Emerging research suggests growing up without excessive caregiving burdens is important for future mothers.
Specifically, a new study suggests mothers who took on burdensome caregiving roles as children — and weren’t allowed to just “be kids” — tend to be less sensitive to their own children’s needs.
The findings by a Michigan State University professor suggest these parents do not understand appropriate child development and end up parenting in a similar harmful manner in which they were raised.
The research appears online in advance of print publication in the Journal of Family Psychology.
“If your childhood was defined by parents expecting you to perform too much caregiving without giving you the chance to develop your own self-identity, that might lead to confusion about appropriate expectations for children and less accurate knowledge of their developmental limitations and needs as infants,” said Amy K. Nuttall, Ph.D., lead author on the study.
“If mothers don’t understand their children’s needs,” Nuttall concluded, “they’re not able to respond to them appropriately.”
Burdensome, adult-like caregiving, or “parentification,” can involve routine parenting and disciplining of one’s siblings, excessive chores and responsibilities around the house, and serving as the main emotional support system for parents.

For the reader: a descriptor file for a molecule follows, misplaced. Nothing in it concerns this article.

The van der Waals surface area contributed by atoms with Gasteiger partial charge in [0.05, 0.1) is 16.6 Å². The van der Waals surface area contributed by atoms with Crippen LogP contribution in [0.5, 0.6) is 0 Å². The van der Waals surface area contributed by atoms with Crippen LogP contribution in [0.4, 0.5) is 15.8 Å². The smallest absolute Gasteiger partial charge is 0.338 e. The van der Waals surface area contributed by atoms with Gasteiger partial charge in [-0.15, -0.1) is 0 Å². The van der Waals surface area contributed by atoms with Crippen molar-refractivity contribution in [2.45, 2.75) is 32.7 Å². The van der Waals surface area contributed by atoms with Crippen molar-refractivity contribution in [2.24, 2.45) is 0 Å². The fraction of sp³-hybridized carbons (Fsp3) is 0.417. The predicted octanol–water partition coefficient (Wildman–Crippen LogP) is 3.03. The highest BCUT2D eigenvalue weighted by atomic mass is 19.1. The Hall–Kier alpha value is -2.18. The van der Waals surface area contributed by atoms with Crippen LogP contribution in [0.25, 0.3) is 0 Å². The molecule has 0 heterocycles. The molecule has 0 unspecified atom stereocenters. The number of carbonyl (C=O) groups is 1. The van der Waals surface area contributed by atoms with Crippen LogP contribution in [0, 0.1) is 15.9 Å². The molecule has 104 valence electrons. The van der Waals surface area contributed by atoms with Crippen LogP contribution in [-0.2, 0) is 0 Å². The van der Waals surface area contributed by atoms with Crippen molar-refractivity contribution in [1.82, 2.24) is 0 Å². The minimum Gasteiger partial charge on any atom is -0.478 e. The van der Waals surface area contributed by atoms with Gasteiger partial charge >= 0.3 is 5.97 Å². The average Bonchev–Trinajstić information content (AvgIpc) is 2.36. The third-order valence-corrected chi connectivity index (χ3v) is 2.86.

Researchers surveyed 374 pregnant women from low-income households in four U.S. cities asking them about their upbringing. After birth, the mothers’ parenting techniques were observed several times during an 18-month period.
Mothers who engaged in excessive, adult-like caregiving as children were less likely to respond warmly and positively to their infant’s needs and interests and to put their child’s need for exploration and independence over their own agenda.
A previous study led by Nuttall, which also appeared in the Journal of Family Psychology, found the children of mothers who engaged in excessive caregiving during childhood went on to display behavioral problems.
Researcher believe the studies have important implications for developing parent-education programs for mothers who were overburdened by caregiving roles in childhood.
To improve child-raising skills, Nuttall believes instruction about infant development might be best served in prenatal classes. This setting may be preferred as women are more likely to attend prenatal classes than parenting classes offered after birth.
“Prenatal parenting classes may be particularly useful for teaching accurate knowledge of child development and appropriate expectations about children’s abilities even before mothers give birth and begin parenting,” Nuttall said.